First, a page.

COVID-19, along with heightened racial trauma, has caused unprecedented disruption in the lives of youth aged 10–18. These combined experiences have led to increases in mental health concerns among young people, including stress, anxiety, depression, and suicide attempts.
Addressing these negative impacts requires education leaders, school districts, state and local decision makers, parents, teachers, and youth to work together to ensure that young people have the support and resources needed to address their mental, emotional, and behavioral health needs in the wake of the COVID-19 pandemic.
This guidance from the Societal Experts Action Network and the Forum for Children’s Well-Being identifies school-based strategies for addressing the mental health and well-being challenges among youth that arose during the COVID-19 pandemic.
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Centering and listening to the perspectives and voices of young people and supporting their individual agency is critical in shaping appropriate policy responses. To better understand the experiences of young people, educators, and parents during the COVID-19 pandemic, the Societal Experts Action Network and Forum for Children’s Well-Being of the National Academies of Sciences, Engineering, and Medicine hosted a public workshop on May 20, 25, and 27, 2021. Young people noted both challenges and opportunities that arose during the pandemic year.
The students stressed that while their schools had discussed mental health issues more openly during the past year, schools need to focus on mental health and inclusivity regularly. Some schools have created youth-led depression and equity groups to address specific needs related to mental health and diversity, which helps youth stay engaged and connected with peers.
During the school year, many teachers were flexible and allowed youth to turn assignments in late for full credit and take breaks throughout the day, recognizing the need for grace during periods of stress and uncertainty, students noted. As one high school sophomore said, “just stretching and moving a little during downtime was super helpful for my mental health and overall well-being.”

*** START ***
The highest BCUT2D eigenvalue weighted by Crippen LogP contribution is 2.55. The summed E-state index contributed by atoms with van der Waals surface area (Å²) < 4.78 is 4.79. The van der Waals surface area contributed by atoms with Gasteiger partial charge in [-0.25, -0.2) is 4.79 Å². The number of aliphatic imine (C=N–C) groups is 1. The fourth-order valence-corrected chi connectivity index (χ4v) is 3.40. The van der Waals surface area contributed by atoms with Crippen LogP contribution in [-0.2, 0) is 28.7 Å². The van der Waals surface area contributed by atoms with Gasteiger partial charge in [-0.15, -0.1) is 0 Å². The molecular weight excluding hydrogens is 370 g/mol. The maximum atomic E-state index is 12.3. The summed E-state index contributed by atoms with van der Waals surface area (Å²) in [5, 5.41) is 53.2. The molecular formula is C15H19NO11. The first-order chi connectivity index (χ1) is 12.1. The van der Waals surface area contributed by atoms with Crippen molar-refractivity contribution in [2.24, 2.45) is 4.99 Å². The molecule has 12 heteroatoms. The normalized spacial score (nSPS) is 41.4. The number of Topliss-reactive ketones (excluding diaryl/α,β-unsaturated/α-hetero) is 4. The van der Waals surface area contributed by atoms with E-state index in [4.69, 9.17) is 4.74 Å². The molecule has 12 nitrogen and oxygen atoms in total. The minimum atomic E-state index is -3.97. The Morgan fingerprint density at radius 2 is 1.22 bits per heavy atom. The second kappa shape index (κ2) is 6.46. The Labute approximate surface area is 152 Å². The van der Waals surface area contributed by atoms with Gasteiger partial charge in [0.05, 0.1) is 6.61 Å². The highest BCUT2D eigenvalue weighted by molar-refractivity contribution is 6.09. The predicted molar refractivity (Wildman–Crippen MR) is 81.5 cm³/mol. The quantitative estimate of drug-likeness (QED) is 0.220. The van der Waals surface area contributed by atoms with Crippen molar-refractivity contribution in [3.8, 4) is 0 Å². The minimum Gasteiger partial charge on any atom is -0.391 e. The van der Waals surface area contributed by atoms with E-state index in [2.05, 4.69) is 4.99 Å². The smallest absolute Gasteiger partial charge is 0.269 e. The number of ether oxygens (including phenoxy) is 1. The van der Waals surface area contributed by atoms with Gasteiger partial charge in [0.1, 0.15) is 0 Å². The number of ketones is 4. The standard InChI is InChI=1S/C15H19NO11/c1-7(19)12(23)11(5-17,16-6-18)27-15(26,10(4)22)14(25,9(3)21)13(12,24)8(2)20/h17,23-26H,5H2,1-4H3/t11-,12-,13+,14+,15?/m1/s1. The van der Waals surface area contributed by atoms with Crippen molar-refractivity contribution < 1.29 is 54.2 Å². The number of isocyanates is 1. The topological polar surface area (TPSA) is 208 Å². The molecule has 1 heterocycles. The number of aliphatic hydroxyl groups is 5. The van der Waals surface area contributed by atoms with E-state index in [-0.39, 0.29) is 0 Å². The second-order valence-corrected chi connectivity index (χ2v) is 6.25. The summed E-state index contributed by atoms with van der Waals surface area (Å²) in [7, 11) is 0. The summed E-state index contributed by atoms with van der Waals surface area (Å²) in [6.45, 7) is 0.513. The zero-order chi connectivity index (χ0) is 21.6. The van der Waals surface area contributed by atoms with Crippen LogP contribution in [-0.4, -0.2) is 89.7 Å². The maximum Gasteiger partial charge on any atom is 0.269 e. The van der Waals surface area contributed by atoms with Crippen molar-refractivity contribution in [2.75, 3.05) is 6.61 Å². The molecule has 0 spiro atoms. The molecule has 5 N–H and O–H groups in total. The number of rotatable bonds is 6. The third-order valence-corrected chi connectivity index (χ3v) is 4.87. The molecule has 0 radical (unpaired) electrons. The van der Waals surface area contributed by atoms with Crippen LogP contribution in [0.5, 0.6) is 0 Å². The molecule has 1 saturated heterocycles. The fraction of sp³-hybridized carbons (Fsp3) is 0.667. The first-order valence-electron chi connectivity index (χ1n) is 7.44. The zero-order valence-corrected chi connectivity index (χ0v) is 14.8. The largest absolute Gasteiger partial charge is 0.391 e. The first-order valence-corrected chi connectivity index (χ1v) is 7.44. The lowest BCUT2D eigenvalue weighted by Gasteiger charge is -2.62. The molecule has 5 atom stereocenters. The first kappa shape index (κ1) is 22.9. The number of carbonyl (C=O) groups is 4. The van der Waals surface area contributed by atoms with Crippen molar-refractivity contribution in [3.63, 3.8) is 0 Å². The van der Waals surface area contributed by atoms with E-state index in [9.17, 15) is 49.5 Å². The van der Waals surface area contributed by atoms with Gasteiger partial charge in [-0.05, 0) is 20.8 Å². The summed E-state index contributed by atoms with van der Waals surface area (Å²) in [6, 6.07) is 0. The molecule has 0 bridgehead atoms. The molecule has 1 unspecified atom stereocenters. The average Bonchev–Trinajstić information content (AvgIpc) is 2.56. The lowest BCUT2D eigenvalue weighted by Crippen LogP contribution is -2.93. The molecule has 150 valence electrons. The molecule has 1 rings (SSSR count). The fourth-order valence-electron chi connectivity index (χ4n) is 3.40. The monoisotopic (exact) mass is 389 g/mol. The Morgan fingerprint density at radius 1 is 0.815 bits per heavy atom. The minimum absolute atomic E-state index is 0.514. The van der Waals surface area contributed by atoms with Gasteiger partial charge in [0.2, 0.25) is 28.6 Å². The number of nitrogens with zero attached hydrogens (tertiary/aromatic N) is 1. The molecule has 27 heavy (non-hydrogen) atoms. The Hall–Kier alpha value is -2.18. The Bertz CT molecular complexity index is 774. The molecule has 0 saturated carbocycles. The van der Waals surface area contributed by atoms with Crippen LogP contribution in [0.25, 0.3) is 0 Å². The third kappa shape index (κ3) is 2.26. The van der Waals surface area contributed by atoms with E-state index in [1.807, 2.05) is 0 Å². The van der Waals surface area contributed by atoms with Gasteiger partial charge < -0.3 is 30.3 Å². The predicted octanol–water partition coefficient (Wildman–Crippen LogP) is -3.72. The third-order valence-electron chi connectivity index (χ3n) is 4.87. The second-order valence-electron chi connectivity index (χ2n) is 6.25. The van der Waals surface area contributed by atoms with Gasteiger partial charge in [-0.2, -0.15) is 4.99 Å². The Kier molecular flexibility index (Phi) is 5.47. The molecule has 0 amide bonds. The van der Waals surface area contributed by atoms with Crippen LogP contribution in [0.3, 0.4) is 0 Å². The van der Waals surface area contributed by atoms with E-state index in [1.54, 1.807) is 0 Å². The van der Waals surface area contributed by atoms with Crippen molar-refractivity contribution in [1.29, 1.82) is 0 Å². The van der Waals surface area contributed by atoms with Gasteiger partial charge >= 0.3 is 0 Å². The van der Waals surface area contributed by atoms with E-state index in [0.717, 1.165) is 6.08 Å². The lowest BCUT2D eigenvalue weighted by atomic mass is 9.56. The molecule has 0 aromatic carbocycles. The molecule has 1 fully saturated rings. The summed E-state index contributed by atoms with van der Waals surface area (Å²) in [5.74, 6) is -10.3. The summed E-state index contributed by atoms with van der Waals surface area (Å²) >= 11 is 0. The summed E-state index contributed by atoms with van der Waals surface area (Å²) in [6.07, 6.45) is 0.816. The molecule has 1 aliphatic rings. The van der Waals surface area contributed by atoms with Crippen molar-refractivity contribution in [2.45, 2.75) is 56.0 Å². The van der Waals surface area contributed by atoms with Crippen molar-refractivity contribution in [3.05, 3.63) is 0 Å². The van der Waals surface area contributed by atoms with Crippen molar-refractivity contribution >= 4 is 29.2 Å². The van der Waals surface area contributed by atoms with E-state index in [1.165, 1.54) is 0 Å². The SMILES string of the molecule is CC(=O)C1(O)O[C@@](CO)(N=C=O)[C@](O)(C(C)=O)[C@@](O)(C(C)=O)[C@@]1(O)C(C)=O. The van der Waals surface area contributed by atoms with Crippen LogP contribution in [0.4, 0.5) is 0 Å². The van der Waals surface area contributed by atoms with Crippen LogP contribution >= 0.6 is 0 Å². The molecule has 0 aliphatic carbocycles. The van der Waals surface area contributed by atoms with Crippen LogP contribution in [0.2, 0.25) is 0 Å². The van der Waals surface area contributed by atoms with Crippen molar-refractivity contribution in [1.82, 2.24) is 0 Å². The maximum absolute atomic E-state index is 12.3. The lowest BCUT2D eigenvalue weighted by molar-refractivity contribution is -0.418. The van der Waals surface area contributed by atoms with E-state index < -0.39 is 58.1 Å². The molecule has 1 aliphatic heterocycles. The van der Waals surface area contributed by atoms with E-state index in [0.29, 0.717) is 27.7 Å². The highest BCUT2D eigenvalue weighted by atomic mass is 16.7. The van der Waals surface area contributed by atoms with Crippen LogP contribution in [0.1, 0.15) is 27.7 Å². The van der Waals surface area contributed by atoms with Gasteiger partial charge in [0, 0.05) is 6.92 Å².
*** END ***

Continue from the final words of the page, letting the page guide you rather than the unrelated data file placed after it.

Respecting young people’s authentic self-representation by allowing them to share their names and personal pronouns on a virtual learning platform or in a classroom were validating for all young people. As a recent high school graduate said, “I found [the virtual meetings] very stressful. As a trans person, I was not allowed to put my name on any of my profiles, and a lot of my identity was very covered up.”
For many youth, school-based services are their primary means of accessing mental health care. Schools can address mental health and well-being among youth by understanding their holistic needs and creating opportunities for screening, prevention, and treatment of mental health conditions. The strategies below can be implemented in schools to support the mental health needs of all youth:
The pandemic year presented educators and staff with unprecedented challenges and necessitated near-constant retooling to meet ever-changing conditions. Many educators and school staff are experiencing increased burnout, stress, anxiety, and fear related to returning to school. To address the mental health needs of students, education leaders must also support the wellbeing of educators and school staff.
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This rapid expert consultation was produced by SEAN (supported by the National Science Foundation and the Alfred P. Sloan Foundation) in collaboration with the Forum for Children’s Well-being (supported by the American Academy of Pediatrics, the American Board of Pediatrics, the Centers for Disease Control and Prevention, the Children’s Hospital Association, Family Voices, the Global Alliance for Behavioral Health and Social Justice, the Health Resources and Services Administration, the Society for Child and Family Policy and Practice, the Society of Clinical Child and Adolescent Psychology, Well Being Trust, and ZERO TO THREE).
Read the guidance online at https://www.nap.edu/resource/26084/interactive.
Are you a policy maker? Do you have a question you need answered? SEAN will consider the most pressing questions and engage the nation’s experts to focus on your challenges. Contact us at SEAN@nas.edu or 202-334-3440.
SEAN is a network of experts in the social, behavioral, and economic sciences poised to assist decision makers at all levels as they respond to COVID-19. The network appreciates any and all feedback on its work. Please send comments to SEAN@nas.edu.